Central bankers, policy moves in focus
Central bankers were in the spotlight this week with traders taking their cue from policy moves and comments. The most notable action – or inaction – came from the European Central Bank as it stayed the course on interest rates Thursday. The bank did, however, open the door to an extension of its bond-buying program past its current expiry date of March 2017. Also in the euro zone, retail sales figures released Monday jumped 1.1% in July from June – the strongest performance in more than five years. Consensus estimates had called for a rise of 0.5% which suggests Brexit was not as impactful as first suspected – something the ECB mentioned at its policy-setting meeting later in the week. Turning to the U.S., the Institute of Supply Management’s non-manufacturing index fell to 51.4 from 55.5 in July – a figure lower than expected and the lowest since February 2010. The ISM data comes on the heels of a weak jobs report last Friday the impact of which was blunted by a lower-than expected jobless claims print released this week. The mixed data complicates the picture for Fed policy officials who are debating whether and when to raise interest rates. In Canada, the central bank held steady on interest rates Wednesday keeping the overnight rate at 0.5%. The bank’s reluctance to move lower on rates was motivated by its view that there will be a ‘sustained rebound’ in the second half of the year. In China, trade data showed a drop in August exports although the decline was less than the previous month. Imports did, however, rise last month for the first time in two years. Looking ahead, Statistics Canada releases its labour force survey today.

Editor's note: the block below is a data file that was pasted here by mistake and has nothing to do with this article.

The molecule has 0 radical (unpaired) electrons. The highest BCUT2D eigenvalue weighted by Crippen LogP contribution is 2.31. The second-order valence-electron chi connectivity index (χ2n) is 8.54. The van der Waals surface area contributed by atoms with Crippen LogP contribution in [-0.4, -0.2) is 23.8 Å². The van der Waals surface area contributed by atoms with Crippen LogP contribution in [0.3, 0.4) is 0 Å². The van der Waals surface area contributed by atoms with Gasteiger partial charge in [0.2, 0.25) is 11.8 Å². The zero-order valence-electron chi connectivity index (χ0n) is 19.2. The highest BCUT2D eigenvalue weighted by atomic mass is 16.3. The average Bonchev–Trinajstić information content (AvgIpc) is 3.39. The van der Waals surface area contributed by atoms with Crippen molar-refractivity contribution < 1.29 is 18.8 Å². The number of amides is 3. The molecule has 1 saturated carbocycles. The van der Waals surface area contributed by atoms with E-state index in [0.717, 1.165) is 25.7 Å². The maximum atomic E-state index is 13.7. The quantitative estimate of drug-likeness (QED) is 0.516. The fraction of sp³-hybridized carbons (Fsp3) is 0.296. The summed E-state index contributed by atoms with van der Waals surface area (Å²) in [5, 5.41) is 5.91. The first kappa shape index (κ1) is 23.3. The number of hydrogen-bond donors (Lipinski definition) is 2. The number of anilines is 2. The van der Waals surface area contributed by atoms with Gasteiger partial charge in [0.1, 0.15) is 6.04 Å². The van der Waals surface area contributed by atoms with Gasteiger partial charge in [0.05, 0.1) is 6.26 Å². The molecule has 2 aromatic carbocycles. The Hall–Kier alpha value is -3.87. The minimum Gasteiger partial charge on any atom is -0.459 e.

Most large North American stock benchmarks drifted most of the week extending a period of calm that started this summer. For the four-day period covered in this report the Dow fell 12 pts. to close at 18,479, the S&P 500 rose 2 pts. to finish at 2,181 and the Nasdaq moved higher by 10 pts. to settle at 5,259. The TSX moved ahead 8 pts. to end at 14,803 through Thursday close.
Valuations not a reason to be overly bearish on equity markets
Much is written about equity valuations and the seemingly high levels we are currently witnessing in North America, leading many to argue equity returns will have to fall or remain low for several years to correct the overvalued conditions. However, an often overlooked aspect of valuations (ie. PE ratios) is their relationship with inflation/interest rates. If inflation/rates are high, investors are less likely to pay high PE multiples for corporate earnings. The opposite has been true for low inflation/rates regimes such as the current decade and the 1960’s. The relationship between PE ratios and inflation, while not exact, does have inverse tendencies and even appears across countries (on average high inflation countries having lower PE ratios than lower inflation countries).
Overall, we don’t see current valuation levels as a reason to be overly bearish on the medium term equity market outlook. Historically equity bull markets have always come to an end when recession risks climb to significant levels (which are not present currently). We continue to view broader market pullbacks as opportunities to add to equity positions with a bias towards economically sensitive and commodity related sectors/countries (ie. Energy, Banks, Semi’s, Transports, Value, Small Caps, High Beta, Canada, Emerging Markets etc.) as opposed to defensives and bond proxy sectors that are trading at historically high multiples and are crowded in terms of investor positioning.
This material does not include or constitute an investment recommendation, and is not intended to take into account the particular investment objectives, financial conditions, or needs of individual clients. Before acting on this material, you should consider whether it is suitable for your particular circumstances and talk to your investment advisor.
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